RALEIGH — In North Carolina, it is illegal to give one-on-one dietary advice without a license. The libertarian public interest law firm Institute for Justice yesterday filed a lawsuit challenging that law.

Upcoming Events

Monday, June 04, 2012 at 12:00 PM, Noon
A meeting of the Shaftesbury Society
with our special guest Dr. Jeff Broadwater
"Living with a Legacy: James Madison and the Constitution"

Thursday, June 07, 2012 at 6:00pm
North Carolina History Project Lecture
with our special guest Professor Jeff Broadwater
"James Madison, North Carolina, and the Problem of Governance"

Tuesday, June 12, 2012 at 12:00 p.m.
A Lunchtime Discussion
with our special guest Lawrence Lessig
Raging Cronyism

John Locke Foundation Carolina Journal Online
The Locker Room Carolina Journal Radio

Capital Quotes

I don’t think God is through with me. I really believe he thinks there’s still some good things I can do.
John Edwards, as quoted by the Greensboro News & Record, after a jury acquitted him of one of violating federal campaign finance laws and couldn’t reach a verdict on five other counts.

We cannot continue like we are. We must change the dynamic. We must change the direction.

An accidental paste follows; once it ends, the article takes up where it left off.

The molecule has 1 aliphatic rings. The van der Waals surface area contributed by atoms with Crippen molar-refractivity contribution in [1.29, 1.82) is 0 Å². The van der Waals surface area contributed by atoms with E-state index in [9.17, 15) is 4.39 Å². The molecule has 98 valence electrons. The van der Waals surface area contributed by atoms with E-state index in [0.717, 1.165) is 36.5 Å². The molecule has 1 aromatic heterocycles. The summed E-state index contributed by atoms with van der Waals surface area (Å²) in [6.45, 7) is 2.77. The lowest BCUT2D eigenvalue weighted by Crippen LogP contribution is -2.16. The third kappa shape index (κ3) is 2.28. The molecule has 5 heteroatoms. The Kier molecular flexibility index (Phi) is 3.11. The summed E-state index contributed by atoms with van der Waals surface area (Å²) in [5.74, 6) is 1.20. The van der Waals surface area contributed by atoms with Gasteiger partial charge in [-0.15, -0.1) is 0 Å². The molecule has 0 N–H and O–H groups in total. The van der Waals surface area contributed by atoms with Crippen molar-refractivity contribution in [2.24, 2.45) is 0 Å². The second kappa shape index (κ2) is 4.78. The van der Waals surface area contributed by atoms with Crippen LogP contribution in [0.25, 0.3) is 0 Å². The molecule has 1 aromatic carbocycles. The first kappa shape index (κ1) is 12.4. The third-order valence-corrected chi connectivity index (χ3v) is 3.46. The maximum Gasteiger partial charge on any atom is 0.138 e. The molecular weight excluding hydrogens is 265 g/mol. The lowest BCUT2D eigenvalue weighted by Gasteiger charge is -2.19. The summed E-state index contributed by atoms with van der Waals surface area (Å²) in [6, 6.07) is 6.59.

— Sen. Buck Newton, R-Wilson, as quoted by the Raleigh News & Observer, on a education reform bill being pushed by Senate President Pro Tem Phil Berger.

We have to decide what’s the moral issue here. I choose to put them to work.
— Rep. Mike Hager, R-Rutherford, as quoted by the Associated Press, on a bill that would allow live dealer games at Cherokee Indian casino in western North Carolina.

Everybody is concerned about it. Nobody wants it tolled. But how in the world are you going to get it fixed if you don’t?
Gus Tulloss, a N.C. Department of Transportation board member from Rocky Mount whose district includes four counties along Interstate 95, commenting to the Raleigh News & Observer on a proposal to pay for widening the interstate by charging a toll to drive on it.

On The Air This Week…

Carolina Journal Radio

This week on C J Radio…
JLF’s Becki Gray analyzes the impact of taxpayer-funded lobbyists at the legislature; Jeanette Doran of the N.C. Institute for Constitutional Law looks at a legal dispute over beachfront property; legislators discuss concerns about extraterritorial jurisdiction power of localities; Northwestern professor John McGinnis and UNC Chapel Hill professor William Marshall debate original intent; JLF’s Michael Sanera reports on the fate of a taxpayer subsidized Raleigh restaurant.

NC Spin

This week on NC Spin…
Join moderator Tom Campbell for another week of political discussion and debate on the most intelligent television talk show in the state. Topics this week: The House budget; fracking on the fast track; redistricting reform and rising tides. This week’s panelists: John Hood, president of the John Locke Foundation; Chris Fitzsimon of NC Policy Watch; former legislator Connie Wilson; and political consultant Brad Crone.